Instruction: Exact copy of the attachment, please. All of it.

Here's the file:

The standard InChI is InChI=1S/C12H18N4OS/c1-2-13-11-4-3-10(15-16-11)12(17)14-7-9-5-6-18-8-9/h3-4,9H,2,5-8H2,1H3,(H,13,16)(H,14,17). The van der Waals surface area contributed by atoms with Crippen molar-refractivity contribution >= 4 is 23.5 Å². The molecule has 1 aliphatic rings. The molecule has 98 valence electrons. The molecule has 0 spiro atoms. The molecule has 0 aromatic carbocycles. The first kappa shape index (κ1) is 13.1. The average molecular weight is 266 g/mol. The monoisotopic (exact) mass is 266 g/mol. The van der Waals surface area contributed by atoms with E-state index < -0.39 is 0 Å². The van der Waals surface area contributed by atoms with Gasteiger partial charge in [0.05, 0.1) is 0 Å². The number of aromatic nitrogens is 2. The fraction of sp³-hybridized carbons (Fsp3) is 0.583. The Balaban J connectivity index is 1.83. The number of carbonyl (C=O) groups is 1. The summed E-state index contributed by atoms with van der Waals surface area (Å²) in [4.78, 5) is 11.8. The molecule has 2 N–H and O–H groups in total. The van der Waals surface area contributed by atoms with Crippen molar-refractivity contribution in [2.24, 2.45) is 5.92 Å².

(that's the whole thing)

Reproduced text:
The standard InChI is InChI=1S/C12H18N4OS/c1-2-13-11-4-3-10(15-16-11)12(17)14-7-9-5-6-18-8-9/h3-4,9H,2,5-8H2,1H3,(H,13,16)(H,14,17). The van der Waals surface area contributed by atoms with Crippen molar-refractivity contribution >= 4 is 23.5 Å². The molecule has 1 aliphatic rings. The molecule has 98 valence electrons. The molecule has 0 spiro atoms. The molecule has 0 aromatic carbocycles. The first kappa shape index (κ1) is 13.1. The average molecular weight is 266 g/mol. The monoisotopic (exact) mass is 266 g/mol. The van der Waals surface area contributed by atoms with E-state index < -0.39 is 0 Å². The van der Waals surface area contributed by atoms with Gasteiger partial charge in [0.05, 0.1) is 0 Å². The number of aromatic nitrogens is 2. The fraction of sp³-hybridized carbons (Fsp3) is 0.583. The Balaban J connectivity index is 1.83. The number of carbonyl (C=O) groups is 1. The summed E-state index contributed by atoms with van der Waals surface area (Å²) in [4.78, 5) is 11.8. The molecule has 2 N–H and O–H groups in total. The van der Waals surface area contributed by atoms with Crippen molar-refractivity contribution in [2.24, 2.45) is 5.92 Å².